While travelling recently, I realised something that I had up until then only been unconsciously aware of - designers have a peculiar fascination with taps, (especially those associated with showers.) In the places I stayed, I encountered taps that reminded me of something a ship's captain might use on the poopdeck (is that the right word and should it be used in a bathroom context?)
plus brass objects that appeared to be misplaced sundials, chrome gearsticks and odd steel swan-neck type arrangements that had to be manipulated out at an odd angle from the wall. I never got the hang of any of them and, as a result, most mornings ended up with either blasts of cold water straight in my face when I least expected it or utterly soaked bathroom floors and ceilings.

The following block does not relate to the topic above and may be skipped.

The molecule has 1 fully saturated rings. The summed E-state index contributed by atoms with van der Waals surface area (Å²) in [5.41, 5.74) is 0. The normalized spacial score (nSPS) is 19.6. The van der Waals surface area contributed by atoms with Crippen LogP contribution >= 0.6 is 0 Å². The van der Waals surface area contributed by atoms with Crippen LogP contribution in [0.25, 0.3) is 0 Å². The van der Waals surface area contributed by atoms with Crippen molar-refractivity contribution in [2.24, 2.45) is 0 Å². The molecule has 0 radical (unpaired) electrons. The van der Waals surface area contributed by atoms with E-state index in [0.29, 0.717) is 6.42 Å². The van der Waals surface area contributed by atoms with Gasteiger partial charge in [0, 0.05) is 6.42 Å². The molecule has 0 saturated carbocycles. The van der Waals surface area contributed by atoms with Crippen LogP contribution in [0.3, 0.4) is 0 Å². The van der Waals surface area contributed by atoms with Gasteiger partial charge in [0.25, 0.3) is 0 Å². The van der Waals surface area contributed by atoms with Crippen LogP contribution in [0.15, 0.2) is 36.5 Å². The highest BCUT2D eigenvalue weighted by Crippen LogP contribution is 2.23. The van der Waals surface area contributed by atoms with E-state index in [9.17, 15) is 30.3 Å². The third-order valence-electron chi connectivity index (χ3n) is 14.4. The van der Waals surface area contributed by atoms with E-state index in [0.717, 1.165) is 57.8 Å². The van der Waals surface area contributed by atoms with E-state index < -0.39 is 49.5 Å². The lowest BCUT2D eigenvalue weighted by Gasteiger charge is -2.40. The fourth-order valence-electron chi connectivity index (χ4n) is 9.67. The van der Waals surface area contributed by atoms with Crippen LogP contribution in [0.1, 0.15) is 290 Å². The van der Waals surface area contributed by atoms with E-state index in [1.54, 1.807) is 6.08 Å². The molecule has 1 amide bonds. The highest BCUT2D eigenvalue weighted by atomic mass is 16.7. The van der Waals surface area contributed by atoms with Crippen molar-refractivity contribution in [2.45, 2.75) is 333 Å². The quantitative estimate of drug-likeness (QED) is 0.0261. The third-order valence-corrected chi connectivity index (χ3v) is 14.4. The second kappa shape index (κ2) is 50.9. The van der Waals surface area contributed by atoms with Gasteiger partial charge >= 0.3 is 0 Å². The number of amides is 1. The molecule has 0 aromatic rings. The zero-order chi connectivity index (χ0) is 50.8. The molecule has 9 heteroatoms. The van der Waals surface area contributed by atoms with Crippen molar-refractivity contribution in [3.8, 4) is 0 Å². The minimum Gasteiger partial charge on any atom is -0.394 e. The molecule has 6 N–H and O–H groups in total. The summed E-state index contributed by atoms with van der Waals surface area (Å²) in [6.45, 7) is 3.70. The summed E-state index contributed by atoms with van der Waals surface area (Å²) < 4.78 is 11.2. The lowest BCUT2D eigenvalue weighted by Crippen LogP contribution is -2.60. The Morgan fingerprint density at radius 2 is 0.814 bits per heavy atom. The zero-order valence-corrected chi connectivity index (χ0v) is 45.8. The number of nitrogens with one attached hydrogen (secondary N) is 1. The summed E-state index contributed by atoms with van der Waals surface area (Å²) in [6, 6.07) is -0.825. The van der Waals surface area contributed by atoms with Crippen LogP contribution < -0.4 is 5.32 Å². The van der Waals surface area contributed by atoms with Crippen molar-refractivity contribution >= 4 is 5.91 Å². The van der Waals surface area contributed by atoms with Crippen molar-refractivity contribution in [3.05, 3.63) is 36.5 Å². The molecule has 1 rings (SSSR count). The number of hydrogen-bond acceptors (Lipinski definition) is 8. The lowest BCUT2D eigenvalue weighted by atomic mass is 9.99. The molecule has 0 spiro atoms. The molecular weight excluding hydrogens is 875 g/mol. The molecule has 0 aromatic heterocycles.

Why do they do it? Why fiddle with the functional? Why not invent a tomato sauce bottle that works without effort instead, (and, no, I don't think those horrible little sachet things you pinch open so that they can spray all over you are a good solution)? After all, if the considerable energy and ingenuity that have been put into redesigning the tap - an object that worked perfectly well to begin with - had been redirected to solving world poverty, (say), there would be more than one good consequence. As well as allowing all of us to set out on our travels without the lurking worry that we may not get a single decent shower until we get home again, it would remove Bono entirely from our lives, (oh yes, and it would relieve the suffering of countless millions, which would be quite good as well).
Hungary’s jobless rate drops to 7.1% in August - The three-month rolling jobless rate in Hungary was 7.1 percent in August-October, down from 7.4 percent in July-September, the Central Statistical Office ...
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